UHF – Under Heavy Fire or Ultra High Frequency? Logistically Speaking..


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Logistics personnel across the globe have been trying to find a way to better manage their pallets, bins, totes, and all other types of containers. Returnable Transport Units (RTU’s) have been stored in remote corners of warehouses, storage trailers, or a who-knows-where location only to be overlooked and written off. They are replaced time and time again by brand new units. Life as an RTU is much like that of the relief pitcher. They go ignored until they are needed, then they become the most important element in the operation. On the bright side they do get to hang out with all their buddies just sitting around waiting to be called up from the bull pen, or storage trailer out back. The difference is when the Manger of the baseball team needs a reliever he just picks up the phone and rings the bull pen. When the warehouse manager needs RTU’s he has to go searching remote areas of the facility many times resulting in a wild goose chase, a PO request, and a phone call to purchase more.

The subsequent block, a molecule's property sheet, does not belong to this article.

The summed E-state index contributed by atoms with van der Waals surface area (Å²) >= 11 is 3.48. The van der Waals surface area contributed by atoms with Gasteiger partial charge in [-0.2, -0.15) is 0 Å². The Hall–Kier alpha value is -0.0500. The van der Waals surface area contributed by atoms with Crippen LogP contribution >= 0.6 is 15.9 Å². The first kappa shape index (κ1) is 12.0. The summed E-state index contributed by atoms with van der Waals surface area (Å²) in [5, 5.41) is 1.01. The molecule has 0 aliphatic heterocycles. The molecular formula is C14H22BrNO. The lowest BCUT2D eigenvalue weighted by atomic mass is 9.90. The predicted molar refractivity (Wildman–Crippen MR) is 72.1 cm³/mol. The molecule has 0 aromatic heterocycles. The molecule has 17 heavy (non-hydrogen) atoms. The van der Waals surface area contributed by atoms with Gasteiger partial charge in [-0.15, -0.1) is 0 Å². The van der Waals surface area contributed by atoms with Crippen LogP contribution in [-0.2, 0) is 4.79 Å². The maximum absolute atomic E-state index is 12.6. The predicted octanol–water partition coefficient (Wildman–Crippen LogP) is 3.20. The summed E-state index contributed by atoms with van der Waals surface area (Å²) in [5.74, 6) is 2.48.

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RFID Embraces The Cloud


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One of the biggest advantages of using Radio Frequency Identification in industry and logistics today is the visibility it can provide into the process. With the use of Cloud Computing, that visibility can be achieved with greater flexibility and lower cost.

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Get It In Writing?


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I recently attended the RFID Journal Live 2011 tradeshow and conference in Orlando FL. I really like this event because it brings together a diverse group of vendors, academics and customers in a setting that promotes open, honest discussions. These discussions are about not only technology, but also the state of the markets RFID serves, including aerospace, medical/heath care, defense, supply chain/retail and manufacturing, the process of RFID, like developing your ROI and even the “how to” parts of it all.

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RFID ROI – Don’t forget the payback!

Just recently, while visiting a customer wanting to implement an RFID asset tracking solution, it occurred to me that ROI (return-on-investment) should always be the ultimate goal for most uses of RFID. What made this occur to me was that we were discussing technology before understanding what the ultimate ROI goal was. I’m sure you could say that this was a failure from some sales perspective, but also keep in mind that many times the technology seems so promising and exciting in terms of its benefits, that everyone can looses track of why we’re there. Continue reading